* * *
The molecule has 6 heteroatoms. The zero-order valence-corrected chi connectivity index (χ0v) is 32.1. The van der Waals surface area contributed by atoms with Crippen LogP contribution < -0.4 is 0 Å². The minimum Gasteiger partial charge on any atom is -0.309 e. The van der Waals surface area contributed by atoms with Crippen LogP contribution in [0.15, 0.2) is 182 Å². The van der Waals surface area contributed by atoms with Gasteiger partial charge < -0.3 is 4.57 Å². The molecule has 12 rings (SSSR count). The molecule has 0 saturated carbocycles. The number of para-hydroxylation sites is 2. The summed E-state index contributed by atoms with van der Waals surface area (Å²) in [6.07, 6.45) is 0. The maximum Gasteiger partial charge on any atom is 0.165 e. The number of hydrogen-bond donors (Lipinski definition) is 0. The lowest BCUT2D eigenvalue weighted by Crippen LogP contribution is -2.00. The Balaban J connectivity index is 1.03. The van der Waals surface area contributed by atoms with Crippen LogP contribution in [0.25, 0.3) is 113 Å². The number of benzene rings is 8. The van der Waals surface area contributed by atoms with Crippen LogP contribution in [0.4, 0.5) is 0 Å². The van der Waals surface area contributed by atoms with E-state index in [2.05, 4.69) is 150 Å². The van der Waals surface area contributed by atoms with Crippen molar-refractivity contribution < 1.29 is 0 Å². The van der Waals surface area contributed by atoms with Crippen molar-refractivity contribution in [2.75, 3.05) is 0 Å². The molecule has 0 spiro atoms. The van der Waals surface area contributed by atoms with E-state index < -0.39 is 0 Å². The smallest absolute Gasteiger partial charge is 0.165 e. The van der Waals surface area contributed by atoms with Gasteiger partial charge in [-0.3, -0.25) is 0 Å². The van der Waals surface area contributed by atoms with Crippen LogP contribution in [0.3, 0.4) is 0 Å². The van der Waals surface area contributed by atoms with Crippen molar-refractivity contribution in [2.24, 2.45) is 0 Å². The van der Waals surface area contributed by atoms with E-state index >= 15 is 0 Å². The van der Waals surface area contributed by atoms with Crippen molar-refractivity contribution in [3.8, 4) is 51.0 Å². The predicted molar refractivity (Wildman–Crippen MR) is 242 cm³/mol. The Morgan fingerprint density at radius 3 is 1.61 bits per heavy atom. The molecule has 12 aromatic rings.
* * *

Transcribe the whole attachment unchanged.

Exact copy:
The molecule has 6 heteroatoms. The zero-order valence-corrected chi connectivity index (χ0v) is 32.1. The van der Waals surface area contributed by atoms with Crippen LogP contribution < -0.4 is 0 Å². The minimum Gasteiger partial charge on any atom is -0.309 e. The van der Waals surface area contributed by atoms with Crippen LogP contribution in [0.15, 0.2) is 182 Å². The van der Waals surface area contributed by atoms with Gasteiger partial charge < -0.3 is 4.57 Å². The molecule has 12 rings (SSSR count). The molecule has 0 saturated carbocycles. The number of para-hydroxylation sites is 2. The summed E-state index contributed by atoms with van der Waals surface area (Å²) in [6.07, 6.45) is 0. The maximum Gasteiger partial charge on any atom is 0.165 e. The number of hydrogen-bond donors (Lipinski definition) is 0. The lowest BCUT2D eigenvalue weighted by Crippen LogP contribution is -2.00. The Balaban J connectivity index is 1.03. The van der Waals surface area contributed by atoms with Crippen LogP contribution in [0.25, 0.3) is 113 Å². The number of benzene rings is 8. The van der Waals surface area contributed by atoms with Crippen LogP contribution in [0.4, 0.5) is 0 Å². The van der Waals surface area contributed by atoms with E-state index in [2.05, 4.69) is 150 Å². The van der Waals surface area contributed by atoms with Crippen molar-refractivity contribution < 1.29 is 0 Å². The van der Waals surface area contributed by atoms with Crippen molar-refractivity contribution in [2.75, 3.05) is 0 Å². The molecule has 0 spiro atoms. The van der Waals surface area contributed by atoms with E-state index < -0.39 is 0 Å². The smallest absolute Gasteiger partial charge is 0.165 e. The van der Waals surface area contributed by atoms with Gasteiger partial charge in [-0.3, -0.25) is 0 Å². The van der Waals surface area contributed by atoms with Crippen LogP contribution in [0.3, 0.4) is 0 Å². The van der Waals surface area contributed by atoms with Crippen molar-refractivity contribution in [2.24, 2.45) is 0 Å². The van der Waals surface area contributed by atoms with E-state index >= 15 is 0 Å². The van der Waals surface area contributed by atoms with Crippen molar-refractivity contribution in [3.8, 4) is 51.0 Å². The predicted molar refractivity (Wildman–Crippen MR) is 242 cm³/mol. The Morgan fingerprint density at radius 3 is 1.61 bits per heavy atom. The molecule has 12 aromatic rings.